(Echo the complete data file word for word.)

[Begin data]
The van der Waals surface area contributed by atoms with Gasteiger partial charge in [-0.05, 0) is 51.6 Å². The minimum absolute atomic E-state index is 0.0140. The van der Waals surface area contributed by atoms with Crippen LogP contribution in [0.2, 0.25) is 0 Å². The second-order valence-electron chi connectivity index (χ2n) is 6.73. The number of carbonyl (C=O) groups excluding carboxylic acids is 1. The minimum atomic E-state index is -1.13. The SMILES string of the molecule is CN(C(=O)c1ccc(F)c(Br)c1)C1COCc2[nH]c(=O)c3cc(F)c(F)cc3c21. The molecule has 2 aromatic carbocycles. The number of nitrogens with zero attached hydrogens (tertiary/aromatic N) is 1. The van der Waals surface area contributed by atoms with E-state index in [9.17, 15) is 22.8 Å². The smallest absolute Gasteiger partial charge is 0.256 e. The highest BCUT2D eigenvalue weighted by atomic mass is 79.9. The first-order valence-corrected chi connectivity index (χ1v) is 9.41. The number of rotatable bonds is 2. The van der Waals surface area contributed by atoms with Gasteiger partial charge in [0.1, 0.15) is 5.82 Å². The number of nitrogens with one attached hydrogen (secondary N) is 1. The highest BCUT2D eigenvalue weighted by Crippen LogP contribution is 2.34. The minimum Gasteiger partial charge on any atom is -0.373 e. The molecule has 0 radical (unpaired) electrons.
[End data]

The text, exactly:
The van der Waals surface area contributed by atoms with Gasteiger partial charge in [-0.05, 0) is 51.6 Å². The minimum absolute atomic E-state index is 0.0140. The van der Waals surface area contributed by atoms with Crippen LogP contribution in [0.2, 0.25) is 0 Å². The second-order valence-electron chi connectivity index (χ2n) is 6.73. The number of carbonyl (C=O) groups excluding carboxylic acids is 1. The minimum atomic E-state index is -1.13. The SMILES string of the molecule is CN(C(=O)c1ccc(F)c(Br)c1)C1COCc2[nH]c(=O)c3cc(F)c(F)cc3c21. The molecule has 2 aromatic carbocycles. The number of nitrogens with zero attached hydrogens (tertiary/aromatic N) is 1. The van der Waals surface area contributed by atoms with E-state index in [9.17, 15) is 22.8 Å². The smallest absolute Gasteiger partial charge is 0.256 e. The highest BCUT2D eigenvalue weighted by atomic mass is 79.9. The first-order valence-corrected chi connectivity index (χ1v) is 9.41. The number of rotatable bonds is 2. The van der Waals surface area contributed by atoms with Gasteiger partial charge in [0.1, 0.15) is 5.82 Å². The number of nitrogens with one attached hydrogen (secondary N) is 1. The highest BCUT2D eigenvalue weighted by Crippen LogP contribution is 2.34. The minimum Gasteiger partial charge on any atom is -0.373 e. The molecule has 0 radical (unpaired) electrons.